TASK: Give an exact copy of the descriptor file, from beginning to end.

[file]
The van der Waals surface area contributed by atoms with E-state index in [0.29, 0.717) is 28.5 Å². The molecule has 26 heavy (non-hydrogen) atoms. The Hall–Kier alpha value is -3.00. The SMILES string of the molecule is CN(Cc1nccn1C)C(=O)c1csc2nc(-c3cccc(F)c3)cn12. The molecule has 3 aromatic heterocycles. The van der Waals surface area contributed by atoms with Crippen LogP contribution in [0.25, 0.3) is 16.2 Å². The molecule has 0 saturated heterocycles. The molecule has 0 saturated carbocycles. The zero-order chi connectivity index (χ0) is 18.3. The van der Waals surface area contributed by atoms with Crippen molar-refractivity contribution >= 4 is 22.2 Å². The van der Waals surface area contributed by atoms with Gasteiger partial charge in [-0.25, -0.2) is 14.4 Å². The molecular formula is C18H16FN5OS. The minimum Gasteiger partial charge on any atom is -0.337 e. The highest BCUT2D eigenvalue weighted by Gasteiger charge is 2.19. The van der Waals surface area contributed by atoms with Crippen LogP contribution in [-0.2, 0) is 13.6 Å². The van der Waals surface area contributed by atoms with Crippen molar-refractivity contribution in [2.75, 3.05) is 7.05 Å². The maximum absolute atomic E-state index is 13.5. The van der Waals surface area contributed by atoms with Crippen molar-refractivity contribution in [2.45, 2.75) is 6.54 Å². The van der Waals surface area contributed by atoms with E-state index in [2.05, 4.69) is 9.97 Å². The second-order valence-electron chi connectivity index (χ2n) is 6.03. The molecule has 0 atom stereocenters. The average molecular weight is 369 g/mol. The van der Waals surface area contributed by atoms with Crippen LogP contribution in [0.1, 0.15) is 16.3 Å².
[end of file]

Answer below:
The van der Waals surface area contributed by atoms with E-state index in [0.29, 0.717) is 28.5 Å². The molecule has 26 heavy (non-hydrogen) atoms. The Hall–Kier alpha value is -3.00. The SMILES string of the molecule is CN(Cc1nccn1C)C(=O)c1csc2nc(-c3cccc(F)c3)cn12. The molecule has 3 aromatic heterocycles. The van der Waals surface area contributed by atoms with Crippen LogP contribution in [0.25, 0.3) is 16.2 Å². The molecule has 0 saturated heterocycles. The molecule has 0 saturated carbocycles. The zero-order chi connectivity index (χ0) is 18.3. The van der Waals surface area contributed by atoms with Crippen molar-refractivity contribution >= 4 is 22.2 Å². The van der Waals surface area contributed by atoms with Gasteiger partial charge in [-0.25, -0.2) is 14.4 Å². The molecular formula is C18H16FN5OS. The minimum Gasteiger partial charge on any atom is -0.337 e. The highest BCUT2D eigenvalue weighted by Gasteiger charge is 2.19. The van der Waals surface area contributed by atoms with Crippen LogP contribution in [-0.2, 0) is 13.6 Å². The van der Waals surface area contributed by atoms with Crippen molar-refractivity contribution in [2.75, 3.05) is 7.05 Å². The maximum absolute atomic E-state index is 13.5. The van der Waals surface area contributed by atoms with Crippen molar-refractivity contribution in [2.45, 2.75) is 6.54 Å². The van der Waals surface area contributed by atoms with E-state index in [2.05, 4.69) is 9.97 Å². The second-order valence-electron chi connectivity index (χ2n) is 6.03. The molecule has 0 atom stereocenters. The average molecular weight is 369 g/mol. The van der Waals surface area contributed by atoms with Crippen LogP contribution in [0.1, 0.15) is 16.3 Å².